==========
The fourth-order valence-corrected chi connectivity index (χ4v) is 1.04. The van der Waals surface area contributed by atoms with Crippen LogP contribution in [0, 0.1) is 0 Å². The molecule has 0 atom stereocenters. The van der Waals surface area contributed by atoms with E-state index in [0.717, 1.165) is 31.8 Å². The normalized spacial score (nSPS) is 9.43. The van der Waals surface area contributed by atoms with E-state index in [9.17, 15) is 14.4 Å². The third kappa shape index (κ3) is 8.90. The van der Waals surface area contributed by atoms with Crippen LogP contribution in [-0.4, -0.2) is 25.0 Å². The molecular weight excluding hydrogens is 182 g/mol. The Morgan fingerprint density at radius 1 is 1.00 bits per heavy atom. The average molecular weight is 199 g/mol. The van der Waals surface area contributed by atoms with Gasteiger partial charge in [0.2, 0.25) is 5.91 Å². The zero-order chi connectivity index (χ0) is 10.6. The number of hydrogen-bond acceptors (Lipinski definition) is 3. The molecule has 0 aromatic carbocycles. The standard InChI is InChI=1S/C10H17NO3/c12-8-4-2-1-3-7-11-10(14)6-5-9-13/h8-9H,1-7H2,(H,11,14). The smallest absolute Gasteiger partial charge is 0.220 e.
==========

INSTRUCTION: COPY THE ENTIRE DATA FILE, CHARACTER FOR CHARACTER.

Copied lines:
The fourth-order valence-corrected chi connectivity index (χ4v) is 1.04. The van der Waals surface area contributed by atoms with Crippen LogP contribution in [0, 0.1) is 0 Å². The molecule has 0 atom stereocenters. The van der Waals surface area contributed by atoms with E-state index in [0.717, 1.165) is 31.8 Å². The normalized spacial score (nSPS) is 9.43. The van der Waals surface area contributed by atoms with E-state index in [9.17, 15) is 14.4 Å². The third kappa shape index (κ3) is 8.90. The van der Waals surface area contributed by atoms with Crippen LogP contribution in [-0.4, -0.2) is 25.0 Å². The molecular weight excluding hydrogens is 182 g/mol. The Morgan fingerprint density at radius 1 is 1.00 bits per heavy atom. The average molecular weight is 199 g/mol. The van der Waals surface area contributed by atoms with Gasteiger partial charge in [0.2, 0.25) is 5.91 Å². The zero-order chi connectivity index (χ0) is 10.6. The number of hydrogen-bond acceptors (Lipinski definition) is 3. The molecule has 0 aromatic carbocycles. The standard InChI is InChI=1S/C10H17NO3/c12-8-4-2-1-3-7-11-10(14)6-5-9-13/h8-9H,1-7H2,(H,11,14). The smallest absolute Gasteiger partial charge is 0.220 e.